And finally, a personal account by former Army Sergeant Kristofer Shawn Goldsmith, an Iraq veteran diagnosed with Adjustment Disorder, who testified before Congress earlier this week at a hearing organized by the Congressional Progressive Caucus [view C-Span coverage; read written testimony]. He is a member of Iraq Veterans Against the War, and his story may shed light on the genesis of the severity of psychological injuries and disillusionment that some returning soldiers carry home with them from war:
While deployed in support of Operation Iraqi Freedom III, the morale of Soldiers in 3-15 Infantry was very low. This was aggravated by the unit's Command and the tactics they used to attain reenlistment numbers. In the summer of 2005 the Battalion Command Sergeants Major and the Brigade Command Sergeant Major locked Soldiers who refused to reenlist in a room for hours, demanding that we sign up for a meeting with a career councilor. This included Soldiers who were affected by the Stop-Loss policy, who if not for the deployment they were currently on, would have already separated from Active Duty. Most of the Stop-Lossed Soldiers had already been deployed in OIF-I. I personally refused to consider reenlistment, and instead of being allowed to hydrate and prepare my gear for an upcoming patrol, I was kept in this room for over three hours. This reenlistment tactic put my life, and the lives of those I worked with, in real physical danger.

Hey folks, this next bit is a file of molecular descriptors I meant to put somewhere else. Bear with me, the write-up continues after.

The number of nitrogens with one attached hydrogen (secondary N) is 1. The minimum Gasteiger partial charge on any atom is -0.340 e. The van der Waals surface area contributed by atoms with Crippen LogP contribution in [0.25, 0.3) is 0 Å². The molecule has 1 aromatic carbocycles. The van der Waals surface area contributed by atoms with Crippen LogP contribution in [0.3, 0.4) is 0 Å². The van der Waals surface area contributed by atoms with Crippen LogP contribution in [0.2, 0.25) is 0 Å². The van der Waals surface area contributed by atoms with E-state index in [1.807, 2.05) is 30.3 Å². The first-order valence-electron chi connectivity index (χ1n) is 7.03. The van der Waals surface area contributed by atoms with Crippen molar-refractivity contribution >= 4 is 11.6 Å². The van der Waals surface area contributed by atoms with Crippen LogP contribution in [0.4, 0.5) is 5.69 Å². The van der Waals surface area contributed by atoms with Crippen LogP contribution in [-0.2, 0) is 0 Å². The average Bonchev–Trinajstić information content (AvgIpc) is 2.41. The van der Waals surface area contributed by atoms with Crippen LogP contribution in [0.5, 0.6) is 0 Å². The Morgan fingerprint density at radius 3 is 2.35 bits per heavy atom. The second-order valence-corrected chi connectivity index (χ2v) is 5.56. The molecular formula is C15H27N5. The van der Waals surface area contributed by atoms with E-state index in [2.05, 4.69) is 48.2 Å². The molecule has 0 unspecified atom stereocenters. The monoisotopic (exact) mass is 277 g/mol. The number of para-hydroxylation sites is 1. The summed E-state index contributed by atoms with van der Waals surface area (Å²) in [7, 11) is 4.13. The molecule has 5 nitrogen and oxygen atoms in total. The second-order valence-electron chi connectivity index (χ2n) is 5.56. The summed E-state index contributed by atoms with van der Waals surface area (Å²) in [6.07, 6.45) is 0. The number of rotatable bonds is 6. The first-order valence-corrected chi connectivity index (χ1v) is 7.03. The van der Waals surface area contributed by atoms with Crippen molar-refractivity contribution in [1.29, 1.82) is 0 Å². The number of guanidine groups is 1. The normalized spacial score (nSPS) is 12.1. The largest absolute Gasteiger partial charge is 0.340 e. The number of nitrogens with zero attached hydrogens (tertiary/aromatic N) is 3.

During this time my Battalion Command Sergeant Major attempted to make each of us who remained in the room believe that none of us could succeed in life outside of the Army. This is common practice in attempting to gain reenlistment numbers for my former unit. Our command would prey on the Soldiers who because of the stress of deployment felt hopeless about their future. These Soldiers who may have been candidates for therapy, were instead used to meet the Army's required unit reenlistment numbers while they were obviously distressed. Another unethical tactic often used by 3-15 to increase reenlistment numbers was to give the option to Soldiers who tested positive for drug use to reenlist in order to make the test results "disappear". This tactic was well known in my Battalion. ...